Eye Smart Eye Check

EyeSmart EyeCheck

EyeSmartTM EyeCheck is a new program recently launched by the American Academy of Ophthalmology to combat undetected eye disease and visual impairment among at-risk populations in the United States. The announcement comes as new research from the Los Angeles Latino Eye Study (LALES) shows that Latinos have higher rates of visual impairment, blindness, diabetic retinopathy and cataracts than non-Hispanic whites. Through the new EyeSmart EyeCheck initiative, the Academy and its partners will work to raise awareness and understanding of the impact of eye disease and visual impairment, particularly among minority populations who disproportionately lack access to care. The initial emphasis will be on the Latino community. LALES findings reveal the high rate of visual impairment in Latinos. These rates are higher than any other racial/ethnic group studied in the United States.

One of the components of the program will be facilitating free screenings to help identify undiagnosed visual impairment and eye disease among populations at greatest risk and with limited access to health care services. The first pilot screening will take place July 25 in Los Angeles at the Lady Queen of Angels Church.

The Academy’s EyeSmart EyeCheck program will be working with EyeCare America and local health departments and community clinics to provide sources for care once a diagnosis is made. For more information on the program visit: www.geteyesmart.org/eyesmart/eyecheck.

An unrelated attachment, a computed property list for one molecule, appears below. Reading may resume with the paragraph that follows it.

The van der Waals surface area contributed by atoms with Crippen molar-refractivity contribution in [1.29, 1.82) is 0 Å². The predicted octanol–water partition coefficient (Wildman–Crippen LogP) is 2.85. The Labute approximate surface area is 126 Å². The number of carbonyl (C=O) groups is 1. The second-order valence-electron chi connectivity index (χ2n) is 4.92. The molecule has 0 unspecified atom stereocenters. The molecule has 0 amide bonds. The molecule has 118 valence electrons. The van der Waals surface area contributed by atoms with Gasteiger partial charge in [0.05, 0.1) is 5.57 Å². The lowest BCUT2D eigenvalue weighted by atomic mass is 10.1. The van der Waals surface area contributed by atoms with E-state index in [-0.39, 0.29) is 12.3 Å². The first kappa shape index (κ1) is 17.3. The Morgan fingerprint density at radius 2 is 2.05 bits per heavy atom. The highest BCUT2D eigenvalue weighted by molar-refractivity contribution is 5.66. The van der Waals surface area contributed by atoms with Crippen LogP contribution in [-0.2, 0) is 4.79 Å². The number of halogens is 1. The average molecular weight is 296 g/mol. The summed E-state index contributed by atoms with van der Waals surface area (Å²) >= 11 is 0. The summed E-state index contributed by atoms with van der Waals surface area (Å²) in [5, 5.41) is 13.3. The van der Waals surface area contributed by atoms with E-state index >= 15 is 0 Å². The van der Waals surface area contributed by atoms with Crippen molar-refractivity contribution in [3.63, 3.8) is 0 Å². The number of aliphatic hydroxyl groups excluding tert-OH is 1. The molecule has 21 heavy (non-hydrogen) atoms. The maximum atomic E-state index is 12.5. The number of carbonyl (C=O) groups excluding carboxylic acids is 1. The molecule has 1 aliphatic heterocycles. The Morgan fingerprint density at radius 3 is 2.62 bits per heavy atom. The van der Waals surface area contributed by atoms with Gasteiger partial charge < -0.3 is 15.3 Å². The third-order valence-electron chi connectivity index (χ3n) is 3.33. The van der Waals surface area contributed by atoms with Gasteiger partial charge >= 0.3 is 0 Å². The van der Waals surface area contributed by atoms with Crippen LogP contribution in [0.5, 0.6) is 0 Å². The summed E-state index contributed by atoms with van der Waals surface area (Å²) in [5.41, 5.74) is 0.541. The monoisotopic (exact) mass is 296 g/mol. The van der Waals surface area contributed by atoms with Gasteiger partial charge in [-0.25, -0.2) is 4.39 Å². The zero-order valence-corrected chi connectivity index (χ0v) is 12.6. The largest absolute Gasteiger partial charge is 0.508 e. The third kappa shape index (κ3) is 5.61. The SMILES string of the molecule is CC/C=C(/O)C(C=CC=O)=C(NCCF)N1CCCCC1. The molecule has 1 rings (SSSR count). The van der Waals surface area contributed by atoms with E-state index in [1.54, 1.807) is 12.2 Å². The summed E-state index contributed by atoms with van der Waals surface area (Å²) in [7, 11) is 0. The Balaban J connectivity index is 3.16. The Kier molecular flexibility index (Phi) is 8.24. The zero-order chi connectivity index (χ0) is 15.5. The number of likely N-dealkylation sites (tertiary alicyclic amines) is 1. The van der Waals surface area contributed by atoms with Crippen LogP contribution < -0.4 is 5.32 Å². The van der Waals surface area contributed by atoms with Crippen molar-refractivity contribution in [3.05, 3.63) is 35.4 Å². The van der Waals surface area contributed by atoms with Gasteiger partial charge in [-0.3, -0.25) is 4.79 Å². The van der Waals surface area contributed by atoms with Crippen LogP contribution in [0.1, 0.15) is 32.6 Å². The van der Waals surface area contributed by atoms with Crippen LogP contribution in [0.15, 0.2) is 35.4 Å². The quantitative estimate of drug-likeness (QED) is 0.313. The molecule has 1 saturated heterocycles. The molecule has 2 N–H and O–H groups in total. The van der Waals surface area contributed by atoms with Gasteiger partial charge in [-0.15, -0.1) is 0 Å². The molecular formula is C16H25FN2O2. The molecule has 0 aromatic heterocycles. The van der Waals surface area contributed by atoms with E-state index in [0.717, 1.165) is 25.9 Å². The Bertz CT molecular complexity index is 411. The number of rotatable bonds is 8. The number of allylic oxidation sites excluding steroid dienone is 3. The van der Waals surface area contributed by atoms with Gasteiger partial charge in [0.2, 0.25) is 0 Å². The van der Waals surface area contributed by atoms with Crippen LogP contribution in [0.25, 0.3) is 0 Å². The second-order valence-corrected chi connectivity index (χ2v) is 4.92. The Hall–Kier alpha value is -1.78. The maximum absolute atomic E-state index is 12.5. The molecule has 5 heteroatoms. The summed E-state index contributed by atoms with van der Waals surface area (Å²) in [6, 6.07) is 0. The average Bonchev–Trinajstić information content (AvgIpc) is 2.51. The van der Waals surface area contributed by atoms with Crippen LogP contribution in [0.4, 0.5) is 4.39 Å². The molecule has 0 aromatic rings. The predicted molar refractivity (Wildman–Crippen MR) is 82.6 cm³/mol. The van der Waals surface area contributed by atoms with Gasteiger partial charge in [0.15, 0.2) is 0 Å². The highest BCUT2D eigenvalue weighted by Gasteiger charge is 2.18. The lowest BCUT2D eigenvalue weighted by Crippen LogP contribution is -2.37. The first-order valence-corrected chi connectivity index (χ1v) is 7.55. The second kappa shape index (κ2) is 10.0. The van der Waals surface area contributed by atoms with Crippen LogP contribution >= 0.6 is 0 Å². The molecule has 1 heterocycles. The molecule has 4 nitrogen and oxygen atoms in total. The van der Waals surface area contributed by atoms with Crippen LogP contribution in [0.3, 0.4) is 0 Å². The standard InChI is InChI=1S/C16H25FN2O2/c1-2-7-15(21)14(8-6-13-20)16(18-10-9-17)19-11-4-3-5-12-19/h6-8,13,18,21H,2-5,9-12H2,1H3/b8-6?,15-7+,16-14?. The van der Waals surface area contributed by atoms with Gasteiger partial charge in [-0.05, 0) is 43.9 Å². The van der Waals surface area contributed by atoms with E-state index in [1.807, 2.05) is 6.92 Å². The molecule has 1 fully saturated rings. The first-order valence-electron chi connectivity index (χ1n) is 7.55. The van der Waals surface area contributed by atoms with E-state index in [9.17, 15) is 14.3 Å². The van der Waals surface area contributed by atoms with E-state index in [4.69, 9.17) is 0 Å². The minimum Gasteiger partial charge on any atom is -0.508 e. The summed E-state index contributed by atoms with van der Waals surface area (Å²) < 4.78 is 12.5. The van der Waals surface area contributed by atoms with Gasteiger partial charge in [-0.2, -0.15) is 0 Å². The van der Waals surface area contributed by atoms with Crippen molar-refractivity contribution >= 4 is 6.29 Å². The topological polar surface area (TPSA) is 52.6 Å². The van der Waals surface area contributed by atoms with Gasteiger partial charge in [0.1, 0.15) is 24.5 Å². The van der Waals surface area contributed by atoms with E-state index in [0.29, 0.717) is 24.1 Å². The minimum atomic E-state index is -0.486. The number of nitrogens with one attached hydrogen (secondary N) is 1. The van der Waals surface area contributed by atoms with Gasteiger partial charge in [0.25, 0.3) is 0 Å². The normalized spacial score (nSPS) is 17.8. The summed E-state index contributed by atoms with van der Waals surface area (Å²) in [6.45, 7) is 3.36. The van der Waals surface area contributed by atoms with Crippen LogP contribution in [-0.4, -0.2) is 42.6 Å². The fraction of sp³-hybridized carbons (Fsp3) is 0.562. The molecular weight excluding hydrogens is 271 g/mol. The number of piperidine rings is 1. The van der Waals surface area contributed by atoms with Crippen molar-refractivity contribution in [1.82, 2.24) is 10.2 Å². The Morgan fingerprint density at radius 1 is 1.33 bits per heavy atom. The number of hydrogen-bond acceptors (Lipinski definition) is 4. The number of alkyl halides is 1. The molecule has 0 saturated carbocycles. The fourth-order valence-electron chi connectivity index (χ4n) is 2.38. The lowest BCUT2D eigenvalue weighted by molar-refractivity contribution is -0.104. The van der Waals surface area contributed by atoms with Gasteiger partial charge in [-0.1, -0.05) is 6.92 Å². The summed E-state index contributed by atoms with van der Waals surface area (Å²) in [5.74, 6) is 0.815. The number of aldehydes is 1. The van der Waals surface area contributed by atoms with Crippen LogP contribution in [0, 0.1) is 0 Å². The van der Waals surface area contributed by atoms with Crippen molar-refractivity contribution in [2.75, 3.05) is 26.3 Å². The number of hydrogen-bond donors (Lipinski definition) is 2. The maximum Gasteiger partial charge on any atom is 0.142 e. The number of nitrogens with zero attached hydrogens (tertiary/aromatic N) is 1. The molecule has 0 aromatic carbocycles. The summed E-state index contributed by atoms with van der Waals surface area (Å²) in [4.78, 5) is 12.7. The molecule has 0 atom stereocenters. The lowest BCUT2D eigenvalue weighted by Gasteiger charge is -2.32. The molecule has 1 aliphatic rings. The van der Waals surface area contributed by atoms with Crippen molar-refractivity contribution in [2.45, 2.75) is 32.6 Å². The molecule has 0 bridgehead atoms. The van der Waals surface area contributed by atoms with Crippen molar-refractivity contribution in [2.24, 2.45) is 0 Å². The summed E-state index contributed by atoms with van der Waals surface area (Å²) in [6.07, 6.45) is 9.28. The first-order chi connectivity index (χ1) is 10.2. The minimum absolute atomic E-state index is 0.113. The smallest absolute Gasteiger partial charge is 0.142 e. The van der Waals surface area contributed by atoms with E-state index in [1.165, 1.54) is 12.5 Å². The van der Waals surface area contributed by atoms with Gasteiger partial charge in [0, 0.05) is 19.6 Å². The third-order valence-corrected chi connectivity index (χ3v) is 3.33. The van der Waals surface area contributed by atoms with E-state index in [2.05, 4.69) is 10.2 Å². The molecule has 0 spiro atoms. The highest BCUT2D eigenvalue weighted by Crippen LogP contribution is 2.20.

This article reprinted with permission from the American Academy of Ophthalmology’s EyeSmartTM campaign (www.geteyesmart.org).

3D Technology and Vision

3D Technology and Vision

Today, 3-D movie, TV and video games are rapidly coming on the market. Experts, like Avatar director James Cameron, predict all visual entertainment will soon be 3-D. Yet, there are some people who literally can’t stomach the 3D technology and find they have visual problems when viewing it. It has raised questions and concerns for both the public and product makers and you will most likely be seeing news stories about this topic (if you haven’t already). Some of the side effects for people viewing 3-D images are headaches, eyestrain, or motion sickness. Ophthalmologists are currently working to help the public understand:

  • How the eye views 3-D images, and how this differs from normal, everyday depth perception,
  • Why 3-D causes visual discomfort or headaches for some, and
  • What impact this technology may have on vision

Some product makers are considering putting advisory labels on their products warning consumers to consult with eye doctors before buying. Samsung recently included a multi-point health warning with its newly-shipped 3-D TVs. People born with a lazy eye (amblyopia), or crossed eyes (strabismus) may not get the 3-D effect, unless the condition was corrected early, best before age 1. Some people whose eyes have a tendency to turn in or out, (expophoria or esophoria), have to work harder to fuse the images and they may feel more strain, and possibly headaches. Stay tuned for more information to come about 3D technology and how it interacts with our visual system.

This article reprinted with permission from the American Academy of Ophthalmology’s EyeSmartTM campaign (www.geteyesmart.org).